The garden complex of Panchakki, literally meaning ‘water wheel’, takes its name from the ancient hydromill which, in its day, was...
Architecturally speaking, the Aurangabad Caves aren’t a patch on Ellora or Ajanta, but they do throw some light on early Buddhist...
This simple museum is dedicated to the life of the Maratha hero Shivaji. Its collection includes a 500-year-old chain-mail suit and a...
Rightly famous for its delicious unlimited Rajasthani and Gujurati thalis, Bhoj is a wonderful place to refuel and relax after a hard...
Built by Aurangzeb’s son Azam Khan in 1679 as a mausoleum for his mother Rabia-ud-Daurani, Bibi-qa-Maqbara is widely known as the poor man’s Taj. With its four minarets flanking a central onion-domed mausoleum, the white structure certainly does bear a striking resemblance to Agra’s Taj Mahal. It is much less grand, however, and apart from having a few marble adornments, namely the plinth and dome, much of the structure is finished in lime mortar.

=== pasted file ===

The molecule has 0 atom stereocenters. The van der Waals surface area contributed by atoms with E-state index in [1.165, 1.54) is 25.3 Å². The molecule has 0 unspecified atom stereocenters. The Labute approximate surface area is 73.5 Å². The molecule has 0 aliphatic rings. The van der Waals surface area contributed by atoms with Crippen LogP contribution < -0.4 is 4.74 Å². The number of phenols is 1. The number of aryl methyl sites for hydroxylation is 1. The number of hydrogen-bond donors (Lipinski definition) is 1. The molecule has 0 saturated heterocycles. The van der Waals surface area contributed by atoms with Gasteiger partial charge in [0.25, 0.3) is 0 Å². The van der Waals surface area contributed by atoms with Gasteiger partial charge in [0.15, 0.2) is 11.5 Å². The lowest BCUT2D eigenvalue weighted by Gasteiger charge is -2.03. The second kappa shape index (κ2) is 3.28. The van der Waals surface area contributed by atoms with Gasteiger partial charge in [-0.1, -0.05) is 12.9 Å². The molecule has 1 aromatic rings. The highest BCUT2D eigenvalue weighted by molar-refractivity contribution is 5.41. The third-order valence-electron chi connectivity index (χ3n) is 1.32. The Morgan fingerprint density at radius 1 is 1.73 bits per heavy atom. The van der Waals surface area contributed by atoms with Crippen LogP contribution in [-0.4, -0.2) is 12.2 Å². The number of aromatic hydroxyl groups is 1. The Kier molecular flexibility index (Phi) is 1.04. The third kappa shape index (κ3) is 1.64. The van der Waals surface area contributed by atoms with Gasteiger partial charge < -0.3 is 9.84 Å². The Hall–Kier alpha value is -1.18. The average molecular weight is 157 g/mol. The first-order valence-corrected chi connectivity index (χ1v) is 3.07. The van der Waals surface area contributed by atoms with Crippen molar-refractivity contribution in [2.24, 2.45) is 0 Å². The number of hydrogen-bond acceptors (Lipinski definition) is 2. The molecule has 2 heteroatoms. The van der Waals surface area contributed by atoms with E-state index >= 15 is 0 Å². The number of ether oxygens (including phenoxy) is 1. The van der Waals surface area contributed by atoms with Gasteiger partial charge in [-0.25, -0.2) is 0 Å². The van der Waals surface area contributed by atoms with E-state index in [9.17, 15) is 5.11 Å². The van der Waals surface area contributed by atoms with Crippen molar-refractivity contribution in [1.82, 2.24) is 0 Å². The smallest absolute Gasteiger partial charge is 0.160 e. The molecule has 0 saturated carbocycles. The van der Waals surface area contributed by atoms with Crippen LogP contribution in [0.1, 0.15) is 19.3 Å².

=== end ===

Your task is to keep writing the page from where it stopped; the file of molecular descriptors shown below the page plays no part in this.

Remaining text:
Apparently the prince conceived the entire mausoleum in white marble, but was thwarted by his frugal father who opposed his extravagant idea of draining state coffers for the purpose. However, despite the use of cheaper material and the obvious weathering, it’s a sight far more impressive than the average gravestone.
The Bibi’s formal gardens are a delight to explore, with the Deccan hills providing a scenic backdrop.